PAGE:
“We know that reports to Kick It Out are just the tip of the iceberg,” says Chairman Sanjay Bhandari
Kick It Out has revealed a 42% increase in reports of discrimination in English professional football last season, which it describes as “shocking”.
The anti-discrimination charity says reports it received rose from 313 in 2018-19 to 446, despite some games being behind closed doors.
Reports of racism in the professional game rose 53% and those of abuse based on sexual orientation increased by 95%.
A poll also found 71% had seen players targeted by racism on social media.
The YouGov poll of 1,000 fans, commissioned by Kick It Out, also showed that 30% of fans had heard racist comments or chants at a match.
Sanjay Bhandari, chair of Kick It Out said football had “responded positively” to the coronavirus pandemic and the death of George Floyd in the United States in May, which led to global protests.
But he added: “Beneath the surface, hate and division in society remains a lurking pernicious threat.
“Our reports indicate a steep rise in discrimination reports over the last two years, which reflect the hate crime statistics from the Home Office that show marked national increases over the last four years.
Football was suspended in March because of the coronavirus pandemic, with the Premier League and Championship resuming in June without fans in stadiums.
“We know that reports to Kick It Out are just the tip of the iceberg. We only report what is reported to us.”
There were still instances of players being racially abused on social media, with Crystal Palace winger Wilfried Zaha and Sheffield United striker David McGoldrick among those targeted.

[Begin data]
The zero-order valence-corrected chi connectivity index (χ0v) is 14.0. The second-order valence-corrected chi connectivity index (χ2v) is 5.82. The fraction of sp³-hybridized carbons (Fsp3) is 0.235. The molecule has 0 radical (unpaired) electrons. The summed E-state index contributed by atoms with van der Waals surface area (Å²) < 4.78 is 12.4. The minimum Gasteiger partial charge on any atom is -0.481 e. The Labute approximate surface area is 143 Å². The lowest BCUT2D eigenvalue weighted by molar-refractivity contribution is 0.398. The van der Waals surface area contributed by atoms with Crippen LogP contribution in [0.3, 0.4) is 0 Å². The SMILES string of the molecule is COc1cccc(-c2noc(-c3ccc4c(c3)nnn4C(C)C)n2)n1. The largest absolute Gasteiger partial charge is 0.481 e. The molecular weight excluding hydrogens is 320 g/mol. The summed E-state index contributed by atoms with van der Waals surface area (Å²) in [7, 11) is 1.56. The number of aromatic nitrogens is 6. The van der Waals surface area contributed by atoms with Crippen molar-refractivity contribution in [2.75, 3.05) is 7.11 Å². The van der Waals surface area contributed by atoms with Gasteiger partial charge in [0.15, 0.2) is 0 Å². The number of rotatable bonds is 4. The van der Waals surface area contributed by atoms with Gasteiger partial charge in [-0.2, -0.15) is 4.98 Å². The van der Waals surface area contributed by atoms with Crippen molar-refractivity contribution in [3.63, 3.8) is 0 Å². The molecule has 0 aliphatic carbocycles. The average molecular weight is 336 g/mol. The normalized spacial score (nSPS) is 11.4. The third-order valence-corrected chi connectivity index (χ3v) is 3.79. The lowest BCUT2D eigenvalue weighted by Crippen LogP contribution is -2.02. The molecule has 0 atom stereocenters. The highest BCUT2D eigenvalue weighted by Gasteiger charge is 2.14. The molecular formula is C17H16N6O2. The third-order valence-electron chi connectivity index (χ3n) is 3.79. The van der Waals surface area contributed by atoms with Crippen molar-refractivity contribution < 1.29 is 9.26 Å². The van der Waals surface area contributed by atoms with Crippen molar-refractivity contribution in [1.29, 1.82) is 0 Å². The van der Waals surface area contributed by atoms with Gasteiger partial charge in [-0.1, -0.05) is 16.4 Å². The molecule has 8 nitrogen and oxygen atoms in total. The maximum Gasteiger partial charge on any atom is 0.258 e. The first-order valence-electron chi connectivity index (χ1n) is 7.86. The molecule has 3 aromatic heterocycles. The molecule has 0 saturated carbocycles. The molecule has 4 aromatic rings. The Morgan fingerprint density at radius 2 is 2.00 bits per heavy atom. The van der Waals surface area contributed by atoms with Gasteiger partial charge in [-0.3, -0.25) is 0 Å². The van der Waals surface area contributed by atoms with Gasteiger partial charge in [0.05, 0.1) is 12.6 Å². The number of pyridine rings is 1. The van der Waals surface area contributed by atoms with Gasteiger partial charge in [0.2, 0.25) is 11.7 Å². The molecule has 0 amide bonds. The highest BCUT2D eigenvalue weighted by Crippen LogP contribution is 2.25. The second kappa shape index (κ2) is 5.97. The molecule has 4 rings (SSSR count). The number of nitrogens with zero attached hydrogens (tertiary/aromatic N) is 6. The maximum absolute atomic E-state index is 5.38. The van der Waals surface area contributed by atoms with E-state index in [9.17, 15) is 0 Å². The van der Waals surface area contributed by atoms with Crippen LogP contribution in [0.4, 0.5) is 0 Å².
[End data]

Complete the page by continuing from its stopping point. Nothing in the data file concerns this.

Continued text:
The poll also found 32% of fans said they had heard homophobic comments at a football match last season and, of those, 41% of respondents have witnessed homophobic abuse aimed at footballers on social media.
Before fans were denied access to stadiums last season, there were several instances of homophobic chants at Premier League games.
Bhandari added: “Social media can be a battleground of hate. We need to work together across society to win this battle.
“We need better regulation and enforcement and we need social media companies to be part of the solution. We need clubs and governing bodies to continue to lobby for change, sanction offending supporters and support law enforcement processes with the provision of evidence.
“We need players to continue to use their powerful voices. Kick It Out will play its part with campaigning, education and talent programmes that diversify the face of football. But this is everyone’s responsibility. We all need to take a stand.”
In the grassroots game, reports of discrimination fell by 14%, although amateur seasons were cancelled in March because of the Covid-19 pandemic.
When comparing like-for-like time periods to the previous season, there was an 11% rise.
Paul Elliott, chair of the Football Association’s inclusion advisory board, said: “The FA has made huge strides in recent years to ensure that English football is a diverse and inclusive game, but we know there is more to be done.
“We strongly condemn all forms of discrimination and, while only participants fall under the FA’s jurisdiction, we investigate all reported forms of discriminatory abuse in English football at every level of the game, and work closely with the relevant authorities to ensure matters are dealt with appropriately.”